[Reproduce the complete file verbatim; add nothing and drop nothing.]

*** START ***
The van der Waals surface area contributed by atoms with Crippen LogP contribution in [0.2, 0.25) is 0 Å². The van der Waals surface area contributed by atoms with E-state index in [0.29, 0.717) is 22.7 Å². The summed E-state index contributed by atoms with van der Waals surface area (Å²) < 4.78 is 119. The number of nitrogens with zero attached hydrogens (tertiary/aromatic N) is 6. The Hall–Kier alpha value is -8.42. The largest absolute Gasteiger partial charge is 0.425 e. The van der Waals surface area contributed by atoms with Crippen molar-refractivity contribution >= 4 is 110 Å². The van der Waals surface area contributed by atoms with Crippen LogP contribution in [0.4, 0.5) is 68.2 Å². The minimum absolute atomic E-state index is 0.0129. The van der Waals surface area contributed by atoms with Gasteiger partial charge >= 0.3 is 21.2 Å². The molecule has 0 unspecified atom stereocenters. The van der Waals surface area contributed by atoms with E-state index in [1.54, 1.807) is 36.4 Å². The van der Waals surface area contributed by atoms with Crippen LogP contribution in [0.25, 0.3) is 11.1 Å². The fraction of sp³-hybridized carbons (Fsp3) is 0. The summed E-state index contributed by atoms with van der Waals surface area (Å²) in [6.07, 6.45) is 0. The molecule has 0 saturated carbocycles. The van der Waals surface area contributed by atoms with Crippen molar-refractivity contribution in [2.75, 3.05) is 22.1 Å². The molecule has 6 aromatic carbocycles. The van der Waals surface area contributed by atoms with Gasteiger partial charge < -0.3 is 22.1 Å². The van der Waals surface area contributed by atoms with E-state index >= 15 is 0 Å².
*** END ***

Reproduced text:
The van der Waals surface area contributed by atoms with Crippen LogP contribution in [0.2, 0.25) is 0 Å². The van der Waals surface area contributed by atoms with E-state index in [0.29, 0.717) is 22.7 Å². The summed E-state index contributed by atoms with van der Waals surface area (Å²) < 4.78 is 119. The number of nitrogens with zero attached hydrogens (tertiary/aromatic N) is 6. The Hall–Kier alpha value is -8.42. The largest absolute Gasteiger partial charge is 0.425 e. The van der Waals surface area contributed by atoms with Crippen molar-refractivity contribution >= 4 is 110 Å². The van der Waals surface area contributed by atoms with Crippen LogP contribution in [0.4, 0.5) is 68.2 Å². The minimum absolute atomic E-state index is 0.0129. The van der Waals surface area contributed by atoms with Gasteiger partial charge >= 0.3 is 21.2 Å². The molecule has 0 unspecified atom stereocenters. The van der Waals surface area contributed by atoms with E-state index in [1.54, 1.807) is 36.4 Å². The van der Waals surface area contributed by atoms with Crippen LogP contribution in [0.25, 0.3) is 11.1 Å². The fraction of sp³-hybridized carbons (Fsp3) is 0. The summed E-state index contributed by atoms with van der Waals surface area (Å²) in [6.07, 6.45) is 0. The molecule has 0 saturated carbocycles. The van der Waals surface area contributed by atoms with Crippen molar-refractivity contribution in [2.75, 3.05) is 22.1 Å². The molecule has 6 aromatic carbocycles. The van der Waals surface area contributed by atoms with Gasteiger partial charge < -0.3 is 22.1 Å². The van der Waals surface area contributed by atoms with E-state index >= 15 is 0 Å².